Last night my dear sister was over helping my 15 year old with her algebra. Although not a teacher professionally my sister is a natural educator. I found myself smiling at all of the “think alouds” that came up during the homework session. For those of you who are not teachers, and might not be familiar with this technique, a think aloud is when a teacher briefly interrupts his or her formal instruction in order to share their thought process with students. Last night it sounded like this:
“You know when I see a problem like this without the equals sign I automatically think…..”
“So whenever I see this sign I think about how I need to….”
“Oh….. I see where you went wrong. It’s right here. You know whenever I come to that part I automatically think…
These think alouds were very valuable to my daughter’s understanding of the problem solving process. They took the learning beyond just getting the correct answer and on to the much more important goal of understanding the logical process of solving ANY problem.
Think alouds can be an important parenting tool as well, especially for parents working with kids who have extra challenges. They have a way of making the invisible act of decision making visible to the child.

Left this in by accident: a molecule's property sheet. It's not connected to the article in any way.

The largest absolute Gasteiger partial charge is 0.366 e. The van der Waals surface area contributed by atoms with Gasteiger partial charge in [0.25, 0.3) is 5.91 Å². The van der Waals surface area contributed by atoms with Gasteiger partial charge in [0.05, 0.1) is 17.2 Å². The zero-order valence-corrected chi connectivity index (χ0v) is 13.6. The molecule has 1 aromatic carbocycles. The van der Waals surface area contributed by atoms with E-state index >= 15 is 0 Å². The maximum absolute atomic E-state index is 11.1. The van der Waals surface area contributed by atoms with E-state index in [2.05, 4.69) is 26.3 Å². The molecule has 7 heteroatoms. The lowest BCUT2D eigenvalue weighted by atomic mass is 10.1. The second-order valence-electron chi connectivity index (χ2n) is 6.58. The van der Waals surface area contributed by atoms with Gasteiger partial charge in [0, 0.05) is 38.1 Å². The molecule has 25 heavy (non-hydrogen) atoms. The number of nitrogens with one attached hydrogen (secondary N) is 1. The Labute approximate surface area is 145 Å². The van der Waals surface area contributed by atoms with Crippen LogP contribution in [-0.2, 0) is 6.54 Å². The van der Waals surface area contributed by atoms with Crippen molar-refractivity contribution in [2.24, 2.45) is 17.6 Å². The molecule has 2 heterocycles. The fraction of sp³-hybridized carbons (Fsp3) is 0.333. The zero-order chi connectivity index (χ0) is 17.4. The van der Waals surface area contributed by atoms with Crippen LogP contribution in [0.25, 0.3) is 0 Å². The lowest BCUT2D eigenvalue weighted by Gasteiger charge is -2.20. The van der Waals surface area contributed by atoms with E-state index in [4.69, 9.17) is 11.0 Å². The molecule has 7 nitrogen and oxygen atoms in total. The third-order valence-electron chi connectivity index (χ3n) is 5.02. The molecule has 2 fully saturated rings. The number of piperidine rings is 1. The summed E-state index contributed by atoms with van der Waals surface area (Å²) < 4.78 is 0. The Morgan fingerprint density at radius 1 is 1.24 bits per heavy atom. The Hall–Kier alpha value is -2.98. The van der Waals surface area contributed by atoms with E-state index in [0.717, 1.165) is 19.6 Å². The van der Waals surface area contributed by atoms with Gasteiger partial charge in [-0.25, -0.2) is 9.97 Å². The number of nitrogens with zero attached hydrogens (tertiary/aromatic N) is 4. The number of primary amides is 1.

Here are some parenting examples of think alouds.
From a dad of a child who has problems with anger: “I’m feeling really irritated with my boss right now! I actually would like to give him a piece of my mind when he calls back in a minute but I’m thinking that could end badly. (laugh) I’m also thinking I need to cool off. Excuse me for a moment, son. I’m going out on the deck to clear my head before he calls back.”
Mom of the child who tends to hoard or gorge food: “I’m thinking about another piece of watermelon. It tastes sooooo good and it is almost gone. There won’t be any tomorrow. But you know I think I will wait. After all we will have more watermelon next week and I don’t want a stomach ache!”
Parent of child with anxiety issues : (while driving) “You know it’s funny. Merging in traffic like this always makes me feel anxious. I’m thinking about focusing on the road and breathing.
And again after merge: “Whew! Breathing and focusing doesn’t take that feeling all the way away, but it sure helps!”
Think alouds are like narrating while you model the behavior you want your child to learn. They can also be a chance for your child to learn while they themselves are not in a difficult or challenging situation. So next time you find yourself modeling positive behavior, make yourself a “supermodel” and think out loud!